Knowing this, a number of other IoT-specific wide-area radio technologies have tried to fill the gap, providing low-rate data services in the sub-Ghz bands with a mixture of models. This includes LoRa, Sigfox, NB-Fi, RPMA, D7AP, Nwave, Telensa and Weightless-P. Most of these are point-to-point based with a gateway device sitting in the middle, with many of these being proprietary operator-based systems, thus incurring similar issues with cost as with the LTE-based service. Others such as NB-Fi, D7AP and Weightless-P are (or claim to be) open which makes them more attractive, but do not seem to be too popular at this stage.
As a result, it seems that 6LoWPAN is a sensible choice for those looking for a sub-GHz networking technology that is standardised without ongoing operator costs, with a mesh-networking topology for increased range and “transparent” IPv6 communication capability with inbuilt security that does not require complex gateway devices.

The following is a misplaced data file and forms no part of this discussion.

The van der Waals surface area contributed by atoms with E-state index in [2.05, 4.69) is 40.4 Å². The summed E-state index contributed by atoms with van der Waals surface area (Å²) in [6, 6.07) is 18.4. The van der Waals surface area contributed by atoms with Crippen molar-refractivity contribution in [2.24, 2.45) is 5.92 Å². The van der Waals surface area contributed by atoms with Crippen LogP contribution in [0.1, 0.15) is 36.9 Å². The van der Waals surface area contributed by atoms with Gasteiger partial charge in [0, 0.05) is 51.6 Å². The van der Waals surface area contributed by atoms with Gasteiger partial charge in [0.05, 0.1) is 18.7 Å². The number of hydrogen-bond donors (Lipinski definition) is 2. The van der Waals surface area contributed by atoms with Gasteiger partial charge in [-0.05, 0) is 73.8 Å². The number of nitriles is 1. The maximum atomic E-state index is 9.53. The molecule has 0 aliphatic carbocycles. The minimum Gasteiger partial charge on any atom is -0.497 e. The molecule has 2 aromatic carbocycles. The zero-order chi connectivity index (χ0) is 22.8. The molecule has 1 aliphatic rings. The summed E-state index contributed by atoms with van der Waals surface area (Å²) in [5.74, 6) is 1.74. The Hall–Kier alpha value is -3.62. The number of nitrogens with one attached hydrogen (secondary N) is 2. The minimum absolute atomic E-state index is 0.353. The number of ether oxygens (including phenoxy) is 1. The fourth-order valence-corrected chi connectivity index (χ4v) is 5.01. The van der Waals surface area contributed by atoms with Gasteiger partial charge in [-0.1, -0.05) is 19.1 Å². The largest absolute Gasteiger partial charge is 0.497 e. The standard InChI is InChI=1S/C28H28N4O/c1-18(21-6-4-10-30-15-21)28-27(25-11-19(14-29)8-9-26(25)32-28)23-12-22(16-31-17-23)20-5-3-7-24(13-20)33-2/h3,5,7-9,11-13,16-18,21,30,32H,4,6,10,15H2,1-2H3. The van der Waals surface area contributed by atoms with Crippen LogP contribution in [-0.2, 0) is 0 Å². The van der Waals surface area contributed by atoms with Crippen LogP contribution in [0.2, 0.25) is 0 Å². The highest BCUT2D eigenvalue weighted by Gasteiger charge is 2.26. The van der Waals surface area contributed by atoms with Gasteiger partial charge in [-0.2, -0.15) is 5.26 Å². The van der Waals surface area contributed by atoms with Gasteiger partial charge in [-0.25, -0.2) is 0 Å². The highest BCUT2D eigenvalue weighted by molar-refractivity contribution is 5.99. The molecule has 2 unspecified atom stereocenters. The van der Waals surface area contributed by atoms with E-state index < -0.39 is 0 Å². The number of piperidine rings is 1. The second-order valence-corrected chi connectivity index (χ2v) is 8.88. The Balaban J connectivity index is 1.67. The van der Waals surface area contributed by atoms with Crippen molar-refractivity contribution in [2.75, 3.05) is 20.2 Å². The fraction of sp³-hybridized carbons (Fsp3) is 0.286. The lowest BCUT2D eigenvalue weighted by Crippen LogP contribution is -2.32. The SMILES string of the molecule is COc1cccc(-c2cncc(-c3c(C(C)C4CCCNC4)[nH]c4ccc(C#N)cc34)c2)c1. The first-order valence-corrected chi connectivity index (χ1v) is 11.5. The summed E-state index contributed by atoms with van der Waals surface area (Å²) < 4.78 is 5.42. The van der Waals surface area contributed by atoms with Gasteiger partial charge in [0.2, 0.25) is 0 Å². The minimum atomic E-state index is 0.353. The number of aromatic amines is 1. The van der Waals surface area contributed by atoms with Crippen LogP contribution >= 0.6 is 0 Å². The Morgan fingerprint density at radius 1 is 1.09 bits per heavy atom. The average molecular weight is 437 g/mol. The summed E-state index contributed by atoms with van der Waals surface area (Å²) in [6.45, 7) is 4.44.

On the Hunt for 868/915MHz 6LoWPAN Modules
The IDT SDAWIR03 demonstration kit contains the ZWIR4512 module for 6LoWPAN connectivity. In order to see how it compares to the rest of the market, I decided to go looking for sub-GHz band 6LoWPAN-compatible radios, modules and microcontrollers. To my surprise, this was a little more difficult than I had anticipated.
Looking for modules on the market, there really are not many choices at all –
- IDT ZWIR4512 (~US$23) and ZWIR4532 (~US$33)
- Microchip (formerly Atmel) ATSAMR30M18 (~US$6)
- EBVElektronik (an Avnet Company) EBVchips:Janus
However, it can be seen that the modules have a common theme – namely marrying an IEEE 802.15.4-compliant radio with an ARM microcontroller running the 6LoWPAN stack. Potentially compatible radios (I haven’t tried) include: